The photograph is good visual support for Thompson's belief that the pursuit of the death penalty is less about guilt or innocence and more about politics. As someone who was accused and then convicted of killing a high-profile New Orleans citizen, he says, he felt this pressure first-hand.
Public support for the death penalty has been dwindling in recent years. According to the Pew Research Center, the percentage of people who say they favor the death penalty has dropped from 78 percent in June 1996 to 64 percent in July 2003. Analysts say that this drop has a lot to do with the growing number of exonerated death-row inmates, people like John Thompson.
Still, many inmates leave and find that, in their state -- like in Louisiana -- there's no reimbursement for wrongful convictions. And district attorneys in this state, as in many others, have immunity from lawsuits.
This week, John and Laverne Thompson will be at the Saenger Theatre, attending a performance of the hit play The Exonerated, which tells the story of six wrongly convicted death-row inmates. Thompson says that, first of all, he'll be watching for authenticity. The movies Dead Man Walking and Green Mile were good, he says, but he's never seen anything that truly captures the experience of being on death row.
But Thompson says he's as interested in the action off-stage, the reaction of the audience. "Because people have heard about your case and my case and everybody else's case -- but they haven't changed their mind about the death penalty," he says. It's something he can't figure out.
In New York, TV news cameras asked theater-goers whether the play had changed their opinion about the death penalty. If cameras appear outside the Saenger this week, Thompson says, he just plans to be standing back, listening.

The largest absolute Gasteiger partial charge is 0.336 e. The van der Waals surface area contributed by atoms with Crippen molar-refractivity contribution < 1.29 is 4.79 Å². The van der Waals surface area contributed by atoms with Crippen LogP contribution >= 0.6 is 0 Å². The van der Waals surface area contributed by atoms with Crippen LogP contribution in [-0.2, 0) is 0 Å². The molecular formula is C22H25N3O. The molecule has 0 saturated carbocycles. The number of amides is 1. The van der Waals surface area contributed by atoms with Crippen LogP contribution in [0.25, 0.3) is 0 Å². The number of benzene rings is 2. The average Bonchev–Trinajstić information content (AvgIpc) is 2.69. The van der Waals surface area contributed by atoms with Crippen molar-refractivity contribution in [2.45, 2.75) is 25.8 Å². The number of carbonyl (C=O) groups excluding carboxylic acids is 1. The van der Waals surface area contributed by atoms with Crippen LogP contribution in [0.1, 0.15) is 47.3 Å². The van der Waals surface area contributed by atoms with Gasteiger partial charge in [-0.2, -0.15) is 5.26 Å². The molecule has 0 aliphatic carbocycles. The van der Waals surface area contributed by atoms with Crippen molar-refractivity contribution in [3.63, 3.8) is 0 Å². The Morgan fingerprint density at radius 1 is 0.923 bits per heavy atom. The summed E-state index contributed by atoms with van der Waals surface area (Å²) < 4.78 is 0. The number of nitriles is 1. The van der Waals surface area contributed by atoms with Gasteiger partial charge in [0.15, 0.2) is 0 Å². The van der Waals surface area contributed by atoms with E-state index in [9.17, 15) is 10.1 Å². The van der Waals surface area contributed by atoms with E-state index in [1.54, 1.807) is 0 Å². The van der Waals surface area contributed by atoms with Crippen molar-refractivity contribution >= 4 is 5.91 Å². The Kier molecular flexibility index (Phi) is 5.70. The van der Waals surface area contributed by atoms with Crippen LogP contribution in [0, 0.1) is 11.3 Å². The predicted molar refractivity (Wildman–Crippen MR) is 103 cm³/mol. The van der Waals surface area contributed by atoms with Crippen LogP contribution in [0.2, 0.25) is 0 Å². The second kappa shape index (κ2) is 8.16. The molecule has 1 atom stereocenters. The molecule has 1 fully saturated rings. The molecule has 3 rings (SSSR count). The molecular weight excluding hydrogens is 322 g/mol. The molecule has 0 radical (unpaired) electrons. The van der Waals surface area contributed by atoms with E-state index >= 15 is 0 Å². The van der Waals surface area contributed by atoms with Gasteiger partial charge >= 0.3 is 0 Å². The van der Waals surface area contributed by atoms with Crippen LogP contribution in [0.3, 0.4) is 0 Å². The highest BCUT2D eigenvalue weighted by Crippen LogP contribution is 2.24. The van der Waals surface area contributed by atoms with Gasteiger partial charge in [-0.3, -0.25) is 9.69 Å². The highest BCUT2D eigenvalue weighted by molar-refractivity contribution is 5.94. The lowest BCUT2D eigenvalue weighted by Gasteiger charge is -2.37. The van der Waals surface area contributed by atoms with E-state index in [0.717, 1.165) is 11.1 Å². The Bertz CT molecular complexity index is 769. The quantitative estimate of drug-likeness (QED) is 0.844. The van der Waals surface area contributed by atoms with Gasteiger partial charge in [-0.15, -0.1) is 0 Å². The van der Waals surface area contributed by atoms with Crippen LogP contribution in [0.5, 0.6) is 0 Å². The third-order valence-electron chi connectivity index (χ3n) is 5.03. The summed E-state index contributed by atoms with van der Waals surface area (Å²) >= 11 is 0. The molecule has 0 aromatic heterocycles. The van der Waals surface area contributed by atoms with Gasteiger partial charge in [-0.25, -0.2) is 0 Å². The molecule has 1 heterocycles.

HEDE: Frequently Asked Questions
"The bottom line is that The Exonerated is not a piece of fiction," says local defense attorney Billy Sothern. The play is especially relevant in Louisiana, he says, a state with a history of wrongful convictions and one that national Innocence Project attorney Vanessa Plotkin recently called "a hub of exoneration."
Sothern believes that this week's performances at the Saenger Theatre bring one main point to mind: "They should force us to consider whether the state of Louisiana should have the death penalty," he says.
Through his work at the Louisiana Crisis Assistance Center, Sothern defends people who receive the death penalty. On June 19, Sothern and a client's mother were flown to New York for a performance of The Exonerated at the Bleecker Street Theater.
Afterward, Sothern and Pauline Matthews took questions from the audience about the case of Ryan Matthews, a current death-row inmate who was 17 when he was arrested for the 1997 murder of a Bridge City grocer. Matthews is now awaiting an exoneration hearing ordered by the Louisiana Supreme Court after Sothern's investigation found that DNA evidence left at the scene matched someone else.
At the Bleecker Street Theater, audience members asked very basic questions. If Matthews is innocent, they asked, why is he still in prison? (The U.S. Supreme Court has ruled, answered Sothern, that innocence alone is not grounds for a new trial.) Can Ryan sue for damages? (Not in Louisiana, where district attorneys generally have immunity.) What was Matthews' defense attorney like, asked one person? (Matthews, like almost all death-row inmates, was represented by court-appointed attorneys, who work under overwhelming caseloads and with insufficient resources to devote to a capital case.)
Center for Equal Justice attorney Nick Trenticosta has heard similar questions during his nearly 20 years defending death-row inmates, including John Thompson. He points out that, since 1973, there have been 111 death-row exonerations. Six have come from Louisiana.
"When a plane goes down, $100 million goes into investigating why it happened," says Trenticosta. "We've got 111 exonerations, but nobody's doing anything. That's what astounds me."
- Donn Young
- "My mind would light with images of me being strapped to the chair, the sound of electricity ringing in my head," John Thompson once wrote about his 18 years on death row.
- "Jill is about being as honest and real with you as Sunny is." director Bob Balaban says of Jill Clayburgh's performance as Sunny Jacobs in The Exonerated.